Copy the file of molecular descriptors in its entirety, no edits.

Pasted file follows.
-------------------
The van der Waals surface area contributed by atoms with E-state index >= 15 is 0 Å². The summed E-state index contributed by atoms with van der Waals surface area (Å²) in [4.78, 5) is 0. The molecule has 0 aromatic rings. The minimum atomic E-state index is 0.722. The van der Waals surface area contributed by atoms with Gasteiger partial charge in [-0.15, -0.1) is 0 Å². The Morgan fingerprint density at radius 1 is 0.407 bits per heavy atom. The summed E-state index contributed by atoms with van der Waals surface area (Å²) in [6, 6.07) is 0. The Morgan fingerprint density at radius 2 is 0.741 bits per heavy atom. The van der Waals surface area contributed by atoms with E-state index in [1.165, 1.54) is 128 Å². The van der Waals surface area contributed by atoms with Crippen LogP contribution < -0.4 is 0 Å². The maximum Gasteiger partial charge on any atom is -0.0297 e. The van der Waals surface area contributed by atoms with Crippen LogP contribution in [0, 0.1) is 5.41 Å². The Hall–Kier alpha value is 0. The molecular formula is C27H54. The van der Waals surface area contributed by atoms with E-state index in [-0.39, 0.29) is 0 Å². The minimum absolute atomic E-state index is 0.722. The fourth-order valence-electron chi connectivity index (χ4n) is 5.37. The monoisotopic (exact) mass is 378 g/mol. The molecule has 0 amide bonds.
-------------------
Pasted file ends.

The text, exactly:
The van der Waals surface area contributed by atoms with E-state index >= 15 is 0 Å². The summed E-state index contributed by atoms with van der Waals surface area (Å²) in [4.78, 5) is 0. The molecule has 0 aromatic rings. The minimum atomic E-state index is 0.722. The van der Waals surface area contributed by atoms with Gasteiger partial charge in [-0.15, -0.1) is 0 Å². The Morgan fingerprint density at radius 1 is 0.407 bits per heavy atom. The summed E-state index contributed by atoms with van der Waals surface area (Å²) in [6, 6.07) is 0. The Morgan fingerprint density at radius 2 is 0.741 bits per heavy atom. The van der Waals surface area contributed by atoms with E-state index in [1.165, 1.54) is 128 Å². The van der Waals surface area contributed by atoms with Crippen LogP contribution < -0.4 is 0 Å². The maximum Gasteiger partial charge on any atom is -0.0297 e. The van der Waals surface area contributed by atoms with Crippen LogP contribution in [0, 0.1) is 5.41 Å². The Hall–Kier alpha value is 0. The molecular formula is C27H54. The van der Waals surface area contributed by atoms with E-state index in [-0.39, 0.29) is 0 Å². The minimum absolute atomic E-state index is 0.722. The fourth-order valence-electron chi connectivity index (χ4n) is 5.37. The monoisotopic (exact) mass is 378 g/mol. The molecule has 0 amide bonds.